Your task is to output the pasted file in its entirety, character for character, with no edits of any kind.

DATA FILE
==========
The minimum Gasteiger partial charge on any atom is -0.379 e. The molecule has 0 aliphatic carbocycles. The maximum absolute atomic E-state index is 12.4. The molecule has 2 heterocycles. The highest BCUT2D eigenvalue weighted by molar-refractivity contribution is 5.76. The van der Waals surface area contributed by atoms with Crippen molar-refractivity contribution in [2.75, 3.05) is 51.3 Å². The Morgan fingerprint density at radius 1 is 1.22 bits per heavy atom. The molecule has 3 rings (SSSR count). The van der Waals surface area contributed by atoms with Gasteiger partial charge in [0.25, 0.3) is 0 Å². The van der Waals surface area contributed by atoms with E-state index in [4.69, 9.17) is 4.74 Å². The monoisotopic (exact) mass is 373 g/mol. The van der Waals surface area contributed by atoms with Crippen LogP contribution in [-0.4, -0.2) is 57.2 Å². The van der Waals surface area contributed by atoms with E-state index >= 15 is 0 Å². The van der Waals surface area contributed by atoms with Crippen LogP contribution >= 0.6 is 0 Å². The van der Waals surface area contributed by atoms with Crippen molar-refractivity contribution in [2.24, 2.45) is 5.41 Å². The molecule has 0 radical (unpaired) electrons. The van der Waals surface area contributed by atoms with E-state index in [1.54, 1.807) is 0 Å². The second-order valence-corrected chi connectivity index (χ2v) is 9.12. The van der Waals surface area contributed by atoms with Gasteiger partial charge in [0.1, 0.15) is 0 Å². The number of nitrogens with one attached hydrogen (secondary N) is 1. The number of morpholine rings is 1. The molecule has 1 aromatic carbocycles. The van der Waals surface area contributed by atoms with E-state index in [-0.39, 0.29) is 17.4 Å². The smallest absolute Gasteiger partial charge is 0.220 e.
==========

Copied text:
The minimum Gasteiger partial charge on any atom is -0.379 e. The molecule has 0 aliphatic carbocycles. The maximum absolute atomic E-state index is 12.4. The molecule has 2 heterocycles. The highest BCUT2D eigenvalue weighted by molar-refractivity contribution is 5.76. The van der Waals surface area contributed by atoms with Crippen molar-refractivity contribution in [2.75, 3.05) is 51.3 Å². The Morgan fingerprint density at radius 1 is 1.22 bits per heavy atom. The molecule has 3 rings (SSSR count). The van der Waals surface area contributed by atoms with Gasteiger partial charge in [0.25, 0.3) is 0 Å². The van der Waals surface area contributed by atoms with E-state index in [4.69, 9.17) is 4.74 Å². The monoisotopic (exact) mass is 373 g/mol. The van der Waals surface area contributed by atoms with Crippen LogP contribution in [-0.4, -0.2) is 57.2 Å². The van der Waals surface area contributed by atoms with E-state index >= 15 is 0 Å². The van der Waals surface area contributed by atoms with Crippen LogP contribution >= 0.6 is 0 Å². The van der Waals surface area contributed by atoms with Crippen molar-refractivity contribution in [2.24, 2.45) is 5.41 Å². The molecule has 0 radical (unpaired) electrons. The van der Waals surface area contributed by atoms with E-state index in [1.54, 1.807) is 0 Å². The second-order valence-corrected chi connectivity index (χ2v) is 9.12. The van der Waals surface area contributed by atoms with Gasteiger partial charge in [0.1, 0.15) is 0 Å². The number of nitrogens with one attached hydrogen (secondary N) is 1. The number of morpholine rings is 1. The molecule has 1 aromatic carbocycles. The van der Waals surface area contributed by atoms with E-state index in [-0.39, 0.29) is 17.4 Å². The smallest absolute Gasteiger partial charge is 0.220 e.